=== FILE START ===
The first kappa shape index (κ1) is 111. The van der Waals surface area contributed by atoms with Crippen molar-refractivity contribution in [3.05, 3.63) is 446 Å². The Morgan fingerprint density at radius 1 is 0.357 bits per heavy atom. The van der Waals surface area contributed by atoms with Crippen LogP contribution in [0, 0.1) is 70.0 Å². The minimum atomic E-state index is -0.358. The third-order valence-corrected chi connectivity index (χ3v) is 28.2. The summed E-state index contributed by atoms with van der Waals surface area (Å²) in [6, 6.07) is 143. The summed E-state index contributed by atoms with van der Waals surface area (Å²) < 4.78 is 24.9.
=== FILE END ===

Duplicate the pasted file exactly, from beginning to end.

The first kappa shape index (κ1) is 111. The van der Waals surface area contributed by atoms with Crippen molar-refractivity contribution in [3.05, 3.63) is 446 Å². The Morgan fingerprint density at radius 1 is 0.357 bits per heavy atom. The van der Waals surface area contributed by atoms with Crippen LogP contribution in [0, 0.1) is 70.0 Å². The minimum atomic E-state index is -0.358. The third-order valence-corrected chi connectivity index (χ3v) is 28.2. The summed E-state index contributed by atoms with van der Waals surface area (Å²) in [6, 6.07) is 143. The summed E-state index contributed by atoms with van der Waals surface area (Å²) < 4.78 is 24.9.